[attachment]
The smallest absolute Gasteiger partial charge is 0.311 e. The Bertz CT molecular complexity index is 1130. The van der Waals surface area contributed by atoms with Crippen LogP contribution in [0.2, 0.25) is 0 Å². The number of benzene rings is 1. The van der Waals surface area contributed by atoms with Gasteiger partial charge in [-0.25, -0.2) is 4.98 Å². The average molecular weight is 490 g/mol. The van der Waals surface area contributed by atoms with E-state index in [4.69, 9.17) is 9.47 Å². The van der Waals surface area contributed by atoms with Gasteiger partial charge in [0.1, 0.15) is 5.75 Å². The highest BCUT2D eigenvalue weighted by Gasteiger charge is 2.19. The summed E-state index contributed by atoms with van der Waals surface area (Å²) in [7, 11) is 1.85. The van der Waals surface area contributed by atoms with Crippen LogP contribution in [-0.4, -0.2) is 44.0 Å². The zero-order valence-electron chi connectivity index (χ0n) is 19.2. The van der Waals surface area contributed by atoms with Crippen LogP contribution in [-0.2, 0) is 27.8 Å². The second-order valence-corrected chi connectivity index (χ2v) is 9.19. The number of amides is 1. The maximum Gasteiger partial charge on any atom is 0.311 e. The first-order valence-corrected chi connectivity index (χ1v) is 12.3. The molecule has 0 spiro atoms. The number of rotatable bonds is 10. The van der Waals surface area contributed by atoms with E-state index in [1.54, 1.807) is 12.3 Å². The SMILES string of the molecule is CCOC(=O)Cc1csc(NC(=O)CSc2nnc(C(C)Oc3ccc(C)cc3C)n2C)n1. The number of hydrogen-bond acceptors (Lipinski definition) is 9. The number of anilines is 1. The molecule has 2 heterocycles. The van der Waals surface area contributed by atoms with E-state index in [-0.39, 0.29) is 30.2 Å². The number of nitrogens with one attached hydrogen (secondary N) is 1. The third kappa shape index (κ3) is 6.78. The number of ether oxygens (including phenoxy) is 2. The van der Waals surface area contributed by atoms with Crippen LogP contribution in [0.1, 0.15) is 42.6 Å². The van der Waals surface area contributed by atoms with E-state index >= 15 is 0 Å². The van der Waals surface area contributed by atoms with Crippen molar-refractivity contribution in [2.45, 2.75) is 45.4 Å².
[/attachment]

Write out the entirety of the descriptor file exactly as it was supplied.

The smallest absolute Gasteiger partial charge is 0.311 e. The Bertz CT molecular complexity index is 1130. The van der Waals surface area contributed by atoms with Crippen LogP contribution in [0.2, 0.25) is 0 Å². The number of benzene rings is 1. The van der Waals surface area contributed by atoms with Gasteiger partial charge in [-0.25, -0.2) is 4.98 Å². The average molecular weight is 490 g/mol. The van der Waals surface area contributed by atoms with E-state index in [4.69, 9.17) is 9.47 Å². The van der Waals surface area contributed by atoms with Gasteiger partial charge in [0.1, 0.15) is 5.75 Å². The highest BCUT2D eigenvalue weighted by Gasteiger charge is 2.19. The summed E-state index contributed by atoms with van der Waals surface area (Å²) in [7, 11) is 1.85. The van der Waals surface area contributed by atoms with Crippen LogP contribution in [-0.4, -0.2) is 44.0 Å². The zero-order valence-electron chi connectivity index (χ0n) is 19.2. The van der Waals surface area contributed by atoms with Crippen LogP contribution in [-0.2, 0) is 27.8 Å². The second-order valence-corrected chi connectivity index (χ2v) is 9.19. The number of amides is 1. The maximum Gasteiger partial charge on any atom is 0.311 e. The first-order valence-corrected chi connectivity index (χ1v) is 12.3. The molecule has 0 spiro atoms. The number of rotatable bonds is 10. The van der Waals surface area contributed by atoms with E-state index in [1.54, 1.807) is 12.3 Å². The SMILES string of the molecule is CCOC(=O)Cc1csc(NC(=O)CSc2nnc(C(C)Oc3ccc(C)cc3C)n2C)n1. The number of hydrogen-bond acceptors (Lipinski definition) is 9. The number of anilines is 1. The molecule has 2 heterocycles. The van der Waals surface area contributed by atoms with E-state index in [-0.39, 0.29) is 30.2 Å². The number of nitrogens with one attached hydrogen (secondary N) is 1. The third kappa shape index (κ3) is 6.78. The number of ether oxygens (including phenoxy) is 2. The van der Waals surface area contributed by atoms with Crippen LogP contribution in [0.1, 0.15) is 42.6 Å². The van der Waals surface area contributed by atoms with E-state index >= 15 is 0 Å². The van der Waals surface area contributed by atoms with Crippen molar-refractivity contribution in [2.45, 2.75) is 45.4 Å².